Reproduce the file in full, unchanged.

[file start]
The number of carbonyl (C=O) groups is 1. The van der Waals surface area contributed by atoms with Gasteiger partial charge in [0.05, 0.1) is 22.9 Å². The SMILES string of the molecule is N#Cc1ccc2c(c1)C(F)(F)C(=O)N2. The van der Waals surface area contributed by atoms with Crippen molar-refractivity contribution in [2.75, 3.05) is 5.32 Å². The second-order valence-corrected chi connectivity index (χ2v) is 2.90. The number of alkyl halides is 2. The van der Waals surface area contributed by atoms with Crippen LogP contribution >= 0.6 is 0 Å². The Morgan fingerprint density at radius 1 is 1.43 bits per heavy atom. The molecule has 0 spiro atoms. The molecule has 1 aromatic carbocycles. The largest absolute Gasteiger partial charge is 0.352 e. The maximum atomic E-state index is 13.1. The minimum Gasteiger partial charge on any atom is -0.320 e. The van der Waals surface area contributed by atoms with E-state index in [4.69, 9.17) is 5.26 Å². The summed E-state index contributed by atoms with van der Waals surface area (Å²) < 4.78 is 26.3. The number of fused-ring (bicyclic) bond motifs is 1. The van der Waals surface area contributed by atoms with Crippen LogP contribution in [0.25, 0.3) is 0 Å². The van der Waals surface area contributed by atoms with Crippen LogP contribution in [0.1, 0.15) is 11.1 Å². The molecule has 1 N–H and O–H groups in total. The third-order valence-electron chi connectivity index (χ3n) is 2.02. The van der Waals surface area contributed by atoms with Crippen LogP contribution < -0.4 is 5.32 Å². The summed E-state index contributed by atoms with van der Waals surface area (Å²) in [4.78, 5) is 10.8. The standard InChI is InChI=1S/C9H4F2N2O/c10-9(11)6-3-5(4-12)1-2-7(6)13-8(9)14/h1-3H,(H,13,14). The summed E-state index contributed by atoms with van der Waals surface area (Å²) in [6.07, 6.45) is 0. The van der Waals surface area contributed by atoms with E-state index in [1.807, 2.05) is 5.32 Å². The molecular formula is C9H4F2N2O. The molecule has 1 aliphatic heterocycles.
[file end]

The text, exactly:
The number of carbonyl (C=O) groups is 1. The van der Waals surface area contributed by atoms with Gasteiger partial charge in [0.05, 0.1) is 22.9 Å². The SMILES string of the molecule is N#Cc1ccc2c(c1)C(F)(F)C(=O)N2. The van der Waals surface area contributed by atoms with Crippen molar-refractivity contribution in [2.75, 3.05) is 5.32 Å². The second-order valence-corrected chi connectivity index (χ2v) is 2.90. The number of alkyl halides is 2. The van der Waals surface area contributed by atoms with Crippen LogP contribution >= 0.6 is 0 Å². The Morgan fingerprint density at radius 1 is 1.43 bits per heavy atom. The molecule has 0 spiro atoms. The molecule has 1 aromatic carbocycles. The largest absolute Gasteiger partial charge is 0.352 e. The maximum atomic E-state index is 13.1. The minimum Gasteiger partial charge on any atom is -0.320 e. The van der Waals surface area contributed by atoms with E-state index in [4.69, 9.17) is 5.26 Å². The summed E-state index contributed by atoms with van der Waals surface area (Å²) < 4.78 is 26.3. The number of fused-ring (bicyclic) bond motifs is 1. The van der Waals surface area contributed by atoms with Crippen LogP contribution in [0.25, 0.3) is 0 Å². The van der Waals surface area contributed by atoms with Crippen LogP contribution in [0.1, 0.15) is 11.1 Å². The molecule has 1 N–H and O–H groups in total. The third-order valence-electron chi connectivity index (χ3n) is 2.02. The van der Waals surface area contributed by atoms with Crippen LogP contribution < -0.4 is 5.32 Å². The summed E-state index contributed by atoms with van der Waals surface area (Å²) in [4.78, 5) is 10.8. The standard InChI is InChI=1S/C9H4F2N2O/c10-9(11)6-3-5(4-12)1-2-7(6)13-8(9)14/h1-3H,(H,13,14). The summed E-state index contributed by atoms with van der Waals surface area (Å²) in [6.07, 6.45) is 0. The van der Waals surface area contributed by atoms with E-state index in [1.807, 2.05) is 5.32 Å². The molecular formula is C9H4F2N2O. The molecule has 1 aliphatic heterocycles.